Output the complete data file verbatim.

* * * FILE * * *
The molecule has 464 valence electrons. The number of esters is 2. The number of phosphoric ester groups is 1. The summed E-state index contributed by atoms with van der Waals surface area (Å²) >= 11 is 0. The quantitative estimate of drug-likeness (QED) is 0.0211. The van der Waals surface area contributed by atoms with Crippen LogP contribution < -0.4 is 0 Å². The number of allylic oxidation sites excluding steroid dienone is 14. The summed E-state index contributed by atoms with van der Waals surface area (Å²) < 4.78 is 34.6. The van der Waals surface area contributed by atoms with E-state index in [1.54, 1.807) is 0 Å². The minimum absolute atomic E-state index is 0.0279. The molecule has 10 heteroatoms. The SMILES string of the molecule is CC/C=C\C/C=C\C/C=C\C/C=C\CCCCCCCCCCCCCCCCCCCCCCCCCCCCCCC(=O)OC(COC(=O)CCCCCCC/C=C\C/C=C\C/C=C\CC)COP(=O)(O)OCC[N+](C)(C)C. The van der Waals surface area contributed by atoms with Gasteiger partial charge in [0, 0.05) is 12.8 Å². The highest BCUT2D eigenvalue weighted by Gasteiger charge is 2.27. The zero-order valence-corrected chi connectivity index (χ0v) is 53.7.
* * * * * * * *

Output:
The molecule has 464 valence electrons. The number of esters is 2. The number of phosphoric ester groups is 1. The summed E-state index contributed by atoms with van der Waals surface area (Å²) >= 11 is 0. The quantitative estimate of drug-likeness (QED) is 0.0211. The van der Waals surface area contributed by atoms with Crippen LogP contribution < -0.4 is 0 Å². The number of allylic oxidation sites excluding steroid dienone is 14. The summed E-state index contributed by atoms with van der Waals surface area (Å²) < 4.78 is 34.6. The van der Waals surface area contributed by atoms with E-state index in [1.54, 1.807) is 0 Å². The minimum absolute atomic E-state index is 0.0279. The molecule has 10 heteroatoms. The SMILES string of the molecule is CC/C=C\C/C=C\C/C=C\C/C=C\CCCCCCCCCCCCCCCCCCCCCCCCCCCCCCC(=O)OC(COC(=O)CCCCCCC/C=C\C/C=C\C/C=C\CC)COP(=O)(O)OCC[N+](C)(C)C. The van der Waals surface area contributed by atoms with Gasteiger partial charge in [0, 0.05) is 12.8 Å². The highest BCUT2D eigenvalue weighted by Gasteiger charge is 2.27. The zero-order valence-corrected chi connectivity index (χ0v) is 53.7.